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Extravagant Love


When my children were small, I would say to them, “I love you.” We would banter back and forth as to who could proclaim their love more than the other. They would reciprocate, “I love you, too.” I would then say, “How much do you love me?” The boys would then open their arms as wide as they possibly could and say, “this much.” I would counter by saying, “I love you this much,” and stretching my arms wider than their little bodies would allow them to. Not to be outdone, the boys would express it somewhat like God expresses his love for us. One of them would say, “I love you to the sky!”


Had I really done anything to deserve all that attention and love? I came home to hugs and kisses -- a few brief moments to satisfy a pinned up anticipation. I had made their day. Had I done enough to nourish the relationship to keep it strong? It takes much more than showing up, exerting minimal effort to achieve a solid, long lasting relationship. We must expend much more time and effort to be successful in any relationship.


We tend to look in terms of minimums. What is the least amount of effort I can exert and still receive a satisfactory result. If we want our relationship to flourish, we must not be stingy, selfish, or minimalist in our thinking. Instead, we should ask the question, “How can I display an extravagant type of love that God has shown for me?”


In the parable of the prodigal son (Luke 15:11-32), the son showed disregard for the family. He was self-centered and wanted to satisfy his desires. He mistreated and hurt the father. After falling into desperation and despair, he decided to return. He looked for no great reward or entitlement. He sought to satisfy only his minimal needs. He realized he was no longer worthy. We see the father’s reactions in verses 20-24 as follows:


“So he got up and went to his father. But while he was still a long way off, his father saw him and was filled with compassion for him; he ran to his son, threw his arms around him and kissed him. The son said to him, ‘Father, I have sinned against heaven and against you. I am no longer worthy to be called your son.’ But the father said to his servants, ‘Quick!’ Bring the best robe and put it on him. Put a ring on his finger and sandals on his feet. Bring the fattened calf and kill it. Let’s have a feast and celebrate. For this son of mine was dead and is alive again; he was lost and is found.’ So they began to celebrate.”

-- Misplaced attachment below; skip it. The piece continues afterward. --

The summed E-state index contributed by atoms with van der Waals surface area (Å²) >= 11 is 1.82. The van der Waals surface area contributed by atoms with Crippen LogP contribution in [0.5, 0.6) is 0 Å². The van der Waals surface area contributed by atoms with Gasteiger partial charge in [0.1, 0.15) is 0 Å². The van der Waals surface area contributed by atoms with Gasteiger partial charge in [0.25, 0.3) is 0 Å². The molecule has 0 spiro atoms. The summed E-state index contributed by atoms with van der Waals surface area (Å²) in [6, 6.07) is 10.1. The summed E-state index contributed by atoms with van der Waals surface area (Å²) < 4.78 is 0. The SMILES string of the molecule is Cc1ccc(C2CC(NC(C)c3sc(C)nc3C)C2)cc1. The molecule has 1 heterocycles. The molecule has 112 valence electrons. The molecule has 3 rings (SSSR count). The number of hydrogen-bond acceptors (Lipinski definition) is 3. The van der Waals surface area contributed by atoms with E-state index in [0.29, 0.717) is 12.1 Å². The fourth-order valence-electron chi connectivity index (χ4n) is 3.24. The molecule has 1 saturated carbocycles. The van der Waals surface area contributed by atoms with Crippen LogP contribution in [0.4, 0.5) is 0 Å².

The father showed extravagant love. He not only allowed the return, he welcomed it. He not only clothed him, but he gave him the best clothes and adorned him with new shoes and jewelry. He not only fed him, but he threw a party with the best food and merriment. The father proclaimed publicly his extravagant love for his son.


Consider ways you can exhibit extravagant love in your life. How quickly are you willing to forgive others when they have wronged you? Do you sometimes act like the elder son in the parable of the prodigal son? How often is the interest of others your primary concern?


“For God so loved the world that he gave his one and only Son, that whoever believes in him shall not perish but have eternal life.” John 3:16


“And I pray that you, being rooted and established in love, may have power, together with all the saints, to grasp how wide and long and high and deep is the love of Christ, and to know this love that surpasses knowledge—that you may be filled to the measure of all the fullness of God.” Ephesians 3:17-20.


God has shown us extravagant love. He redeemed us by the precious blood of the lamb. He has given us more than we need, and certainly more than we deserve. As we tend to give in minimums, he gave the maximum.


“Each of you should look not only to your own interests, but also to the interests of others.” Philippians 2:4


Husbands practice extravagant love.


“Husbands, love your wives, just as Christ loved the church and gave himself up for her.” Ephesians 5:25


Does it make your spouse’s day when you are home from work? Do you shower her with love? Do we go out of our way to say or do something that demonstrates that type of love? If not, do something for your spouse that exceeds the limits of reason or necessity. Learn how to love extravagantly.